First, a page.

Indians abroad make up the largest diaspora group in history: some 18 million people, according to the United Nations. Each year, they send back record sums of money in remittances — as much as $125 billion in 2023 alone. They are also among the highest income-earning groups across much of the West, and occupy positions of high power across politics, business and the arts.

Very early in his term, Modi attempted to connect with the diaspora in ways that none of his predecessors had done — holding massive rally-like events in New York, Sydney, and elsewhere. That was at the time a conscious foreign policy effort. In 2015, Ram Madhav, then the general secretary of Modi’s Bharatiya Janata Party (BJP), explained: “[The diaspora] can be India’s voice even while being loyal citizens in those countries. That is the long-term goal behind diaspora diplomacy. It is like the way the Jewish community looks out for Israel’s interests in the United States.”

Yet, as Hindu nationalism came to dominate the BJP’s politics at home, the diaspora abroad became increasingly fragmented and incoherent. A 2020 survey of Indian Americans by the Carnegie Endowment for International Peace found that as much as 69 percent of Hindus in the United States approve of Modi’s performance as prime minister. Yet, only 20 percent of Muslims and 34 percent of Christians did.

Democrats in the survey were also less likely to approve of Modi and the BJP than Republicans, and that has also borne out on Capitol Hill. When Modi visited Washington for a state visit last year, a handful of progressive Democrats publicly protested and vowed to boycott his speech. Another group of lawmakers — led by Indian American Representative Pramila Jayapal — signed a public letter, pushing President Joe Biden to raise human rights issues with Modi.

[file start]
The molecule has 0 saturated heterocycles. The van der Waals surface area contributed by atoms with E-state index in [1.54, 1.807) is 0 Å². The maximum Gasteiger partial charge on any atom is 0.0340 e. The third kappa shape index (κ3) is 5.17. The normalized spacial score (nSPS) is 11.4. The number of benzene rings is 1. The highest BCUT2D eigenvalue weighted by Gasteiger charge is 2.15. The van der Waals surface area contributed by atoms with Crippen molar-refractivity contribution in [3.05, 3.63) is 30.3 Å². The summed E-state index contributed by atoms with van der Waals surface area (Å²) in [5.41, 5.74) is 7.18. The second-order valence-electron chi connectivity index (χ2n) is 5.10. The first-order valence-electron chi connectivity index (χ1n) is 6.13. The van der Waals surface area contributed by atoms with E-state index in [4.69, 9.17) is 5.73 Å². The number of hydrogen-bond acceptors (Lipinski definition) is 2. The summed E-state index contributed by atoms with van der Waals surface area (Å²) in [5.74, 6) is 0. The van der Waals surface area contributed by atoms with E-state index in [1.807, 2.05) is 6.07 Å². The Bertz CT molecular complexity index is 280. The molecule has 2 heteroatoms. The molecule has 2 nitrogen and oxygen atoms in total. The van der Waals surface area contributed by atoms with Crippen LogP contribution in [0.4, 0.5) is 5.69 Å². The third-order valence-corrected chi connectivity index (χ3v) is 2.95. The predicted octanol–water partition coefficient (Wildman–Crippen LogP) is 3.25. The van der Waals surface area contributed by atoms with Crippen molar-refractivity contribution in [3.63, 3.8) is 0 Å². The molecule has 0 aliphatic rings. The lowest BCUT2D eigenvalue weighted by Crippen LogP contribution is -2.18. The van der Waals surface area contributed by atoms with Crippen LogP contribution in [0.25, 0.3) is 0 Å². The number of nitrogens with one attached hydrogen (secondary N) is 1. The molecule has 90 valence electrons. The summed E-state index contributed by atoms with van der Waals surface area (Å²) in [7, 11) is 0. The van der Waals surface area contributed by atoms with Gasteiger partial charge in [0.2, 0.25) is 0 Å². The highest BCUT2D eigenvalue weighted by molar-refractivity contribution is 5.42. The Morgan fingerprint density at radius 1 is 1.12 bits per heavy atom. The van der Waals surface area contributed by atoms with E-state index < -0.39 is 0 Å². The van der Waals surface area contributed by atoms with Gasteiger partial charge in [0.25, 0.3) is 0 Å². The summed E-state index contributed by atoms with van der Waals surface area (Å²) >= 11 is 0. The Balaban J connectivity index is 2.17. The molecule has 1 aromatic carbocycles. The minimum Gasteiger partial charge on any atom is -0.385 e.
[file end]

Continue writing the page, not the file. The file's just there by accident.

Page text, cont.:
In more recent times, New Delhi has found itself at odds with Sikhs in the West. That fault line has resulted in accusations in Canada and the U.S. that agents of the Modi government were involved in plotting and executing the assassination of Sikh separatist leaders.

These tensions are unlikely to go away easily. Both China and India see their diaspora as an extension of their own national security. Scuffles with dissidents at home engender scuffles with dissidents in the West.

So far, the West’s response to India has been starkly different from its response to China, but it also faces a different challenge. For years, Europe and Australia continued to seek economic cooperation with China despite these tensions. But those ties have since come crashing down after Beijing sought to leverage its trade profile to coerce the European Union and Australia.

With India, the West has sought to strengthen security ties, in large part to cultivate an ally that can counterbalance China in the Indo-Pacific. Those ties have involved not only the transfer of advanced defense technology, but also intelligence-sharing, training, and joint operations.

But can such security cooperation run in tandem with New Delhi’s desire to expand its espionage operations in the West or monitor dissidents abroad? If the U.S. and its allies sense a risk that India may leverage its role in these information networks for purposes that aren’t mutually acceptable, it may jeopardize India’s security ties with the West.